Giving Compass' Take:
- Juan Olivarez and Leslie Starsoneck explain how slavery helped to build the wealth that foundations rely upon today, and share ways that philanthropy can begin to address this history.
- Do you consider the compounding effects of historical trends and events when making giving decisions? How can you better address systemic inequality?
- Read about the racial wealth gap.
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Across the nonprofit ecosystem, the imperative to acknowledge and right the deep wrongs of our own institutional histories is prompting more dialogue and action. Reparations for the descendants of enslaved persons are again gaining attention, especially after the racial unrest that erupted in 2020. The conversation is not new; it’s been happening since the Civil War. However, it is experiencing a resurgence that is likely to affect communities, governments, and our colleagues in philanthropy.
However, historically, taxpayers have been resistant to foot the bill for direct-payment reparations. Estimates put the total cost for such a plan at $13 trillion, with an estimated 40 million Americans able to claim descendancy from enslaved persons. Even during a year of historic public support for racial equity movements, a Reuters/Ipsos poll released in June 2020 showed only 20% of Americans in favor of cash reparations.
The legacies of the slave economy — segregation, systemic and cultural racism, mass incarceration — are largely responsible for the historically uneven distribution of wealth in the U.S. As of 2016, an average Black family had a net worth $800,000 less than the average white family. Black Americans are also less likely to own a home than other racial and ethnic groups, and the Black poverty rate is double the white rate.. The legacy of the well-documented practice of red-lining is very apparent in the segregated neighborhoods and wealth divides we see today.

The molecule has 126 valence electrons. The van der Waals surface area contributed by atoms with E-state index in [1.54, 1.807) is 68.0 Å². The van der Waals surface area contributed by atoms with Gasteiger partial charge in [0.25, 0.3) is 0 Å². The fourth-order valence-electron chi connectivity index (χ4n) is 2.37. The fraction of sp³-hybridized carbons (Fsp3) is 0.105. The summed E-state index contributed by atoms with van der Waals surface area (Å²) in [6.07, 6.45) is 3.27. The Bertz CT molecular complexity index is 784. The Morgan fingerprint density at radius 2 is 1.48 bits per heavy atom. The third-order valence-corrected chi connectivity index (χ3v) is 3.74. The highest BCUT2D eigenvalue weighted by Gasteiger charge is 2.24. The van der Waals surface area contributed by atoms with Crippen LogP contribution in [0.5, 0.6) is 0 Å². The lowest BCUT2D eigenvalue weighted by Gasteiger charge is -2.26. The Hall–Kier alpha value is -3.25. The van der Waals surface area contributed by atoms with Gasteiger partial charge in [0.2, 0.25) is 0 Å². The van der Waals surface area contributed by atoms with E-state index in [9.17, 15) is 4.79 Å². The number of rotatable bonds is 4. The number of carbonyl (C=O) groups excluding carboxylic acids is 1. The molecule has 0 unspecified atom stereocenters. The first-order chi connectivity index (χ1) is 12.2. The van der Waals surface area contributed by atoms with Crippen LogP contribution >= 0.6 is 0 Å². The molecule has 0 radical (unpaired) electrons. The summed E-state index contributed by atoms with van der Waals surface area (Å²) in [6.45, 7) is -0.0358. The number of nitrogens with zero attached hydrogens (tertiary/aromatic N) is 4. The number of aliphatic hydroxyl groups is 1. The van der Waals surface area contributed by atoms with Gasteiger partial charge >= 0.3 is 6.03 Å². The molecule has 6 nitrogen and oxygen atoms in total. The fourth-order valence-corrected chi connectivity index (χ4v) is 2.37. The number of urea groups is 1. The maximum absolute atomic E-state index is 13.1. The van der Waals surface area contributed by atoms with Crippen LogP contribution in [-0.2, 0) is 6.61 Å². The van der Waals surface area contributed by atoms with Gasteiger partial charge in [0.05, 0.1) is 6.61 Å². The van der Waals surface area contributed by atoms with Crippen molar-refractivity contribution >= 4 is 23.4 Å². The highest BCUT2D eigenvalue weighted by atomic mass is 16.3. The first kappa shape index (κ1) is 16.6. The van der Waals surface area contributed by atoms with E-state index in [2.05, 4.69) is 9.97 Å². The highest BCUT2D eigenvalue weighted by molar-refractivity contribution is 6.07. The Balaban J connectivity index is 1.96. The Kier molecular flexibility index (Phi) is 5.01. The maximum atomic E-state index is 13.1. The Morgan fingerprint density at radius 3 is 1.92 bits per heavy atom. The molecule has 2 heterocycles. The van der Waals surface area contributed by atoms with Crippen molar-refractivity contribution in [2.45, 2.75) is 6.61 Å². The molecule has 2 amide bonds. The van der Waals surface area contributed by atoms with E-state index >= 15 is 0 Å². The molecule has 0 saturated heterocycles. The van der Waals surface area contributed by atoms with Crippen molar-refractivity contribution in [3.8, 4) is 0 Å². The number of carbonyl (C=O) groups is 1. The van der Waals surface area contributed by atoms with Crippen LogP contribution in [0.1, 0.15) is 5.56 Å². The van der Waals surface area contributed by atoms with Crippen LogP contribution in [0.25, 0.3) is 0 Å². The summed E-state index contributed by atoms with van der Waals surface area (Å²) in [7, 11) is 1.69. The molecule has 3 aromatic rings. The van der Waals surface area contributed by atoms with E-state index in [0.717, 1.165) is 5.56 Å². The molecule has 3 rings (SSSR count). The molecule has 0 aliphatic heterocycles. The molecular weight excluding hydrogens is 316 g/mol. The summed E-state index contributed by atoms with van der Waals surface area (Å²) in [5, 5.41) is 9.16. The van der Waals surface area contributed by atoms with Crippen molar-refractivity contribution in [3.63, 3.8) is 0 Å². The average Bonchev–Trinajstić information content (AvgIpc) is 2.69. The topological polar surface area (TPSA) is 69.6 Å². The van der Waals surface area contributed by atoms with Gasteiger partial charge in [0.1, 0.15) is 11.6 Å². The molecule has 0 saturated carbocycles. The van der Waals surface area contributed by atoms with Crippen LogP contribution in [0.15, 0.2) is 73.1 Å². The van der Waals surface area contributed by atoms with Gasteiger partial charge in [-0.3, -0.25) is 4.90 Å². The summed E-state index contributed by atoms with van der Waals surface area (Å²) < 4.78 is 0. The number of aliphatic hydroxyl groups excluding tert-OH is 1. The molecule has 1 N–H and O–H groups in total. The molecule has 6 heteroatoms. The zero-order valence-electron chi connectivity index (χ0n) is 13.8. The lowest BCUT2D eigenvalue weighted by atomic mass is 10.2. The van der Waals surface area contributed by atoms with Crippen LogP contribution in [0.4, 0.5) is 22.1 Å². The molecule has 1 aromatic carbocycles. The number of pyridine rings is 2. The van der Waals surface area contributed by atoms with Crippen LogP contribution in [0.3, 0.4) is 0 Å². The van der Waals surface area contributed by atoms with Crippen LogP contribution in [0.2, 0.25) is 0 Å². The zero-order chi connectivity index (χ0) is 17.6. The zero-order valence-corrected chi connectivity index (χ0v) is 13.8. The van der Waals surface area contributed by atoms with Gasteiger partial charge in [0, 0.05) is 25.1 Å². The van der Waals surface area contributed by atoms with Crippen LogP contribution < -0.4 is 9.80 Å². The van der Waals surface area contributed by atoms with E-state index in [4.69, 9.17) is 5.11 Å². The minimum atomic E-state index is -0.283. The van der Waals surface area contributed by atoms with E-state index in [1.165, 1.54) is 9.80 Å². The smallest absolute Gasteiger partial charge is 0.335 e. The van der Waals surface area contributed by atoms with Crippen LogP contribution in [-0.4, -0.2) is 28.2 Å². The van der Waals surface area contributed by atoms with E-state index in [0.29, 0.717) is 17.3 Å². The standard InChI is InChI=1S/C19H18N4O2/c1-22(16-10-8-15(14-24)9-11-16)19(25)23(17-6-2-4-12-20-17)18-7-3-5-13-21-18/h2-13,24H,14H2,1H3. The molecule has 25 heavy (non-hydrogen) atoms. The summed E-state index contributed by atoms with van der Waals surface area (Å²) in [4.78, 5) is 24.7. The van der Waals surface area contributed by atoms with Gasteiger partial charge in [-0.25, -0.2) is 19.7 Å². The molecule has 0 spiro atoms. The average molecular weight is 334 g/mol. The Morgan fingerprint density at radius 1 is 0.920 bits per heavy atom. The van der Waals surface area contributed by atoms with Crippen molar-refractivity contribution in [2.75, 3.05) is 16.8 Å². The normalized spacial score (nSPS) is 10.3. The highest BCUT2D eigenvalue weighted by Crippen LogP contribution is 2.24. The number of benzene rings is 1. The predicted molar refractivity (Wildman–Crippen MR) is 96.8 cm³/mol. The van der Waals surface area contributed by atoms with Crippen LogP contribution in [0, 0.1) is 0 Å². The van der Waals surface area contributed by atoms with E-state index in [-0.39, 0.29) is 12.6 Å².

Ryan Schlegel, director of research at the National Committee for Responsive Philanthropy (NCRP), has argued that since slavery played a major role “in the economic development of the country, it really ought to be a priority for every foundation to think critically about what their responsibility might be to begin to make amends for the crime that generated so much of our shared wealth”.
Though a growing number of foundations practice social justice philanthropy — or have adopted other strategies like trust-based philanthropy and participatory grantmaking, aimed at elevating community voices and strategies in funding decisions — most individual and institutional philanthropists are simply not in the business of confronting the economic inequality that undergirds their power.
Read the full article about reparitions and philanthropy by Juan Olivarez and Leslie Starsoneck at the Johnson Center for Philanthropy.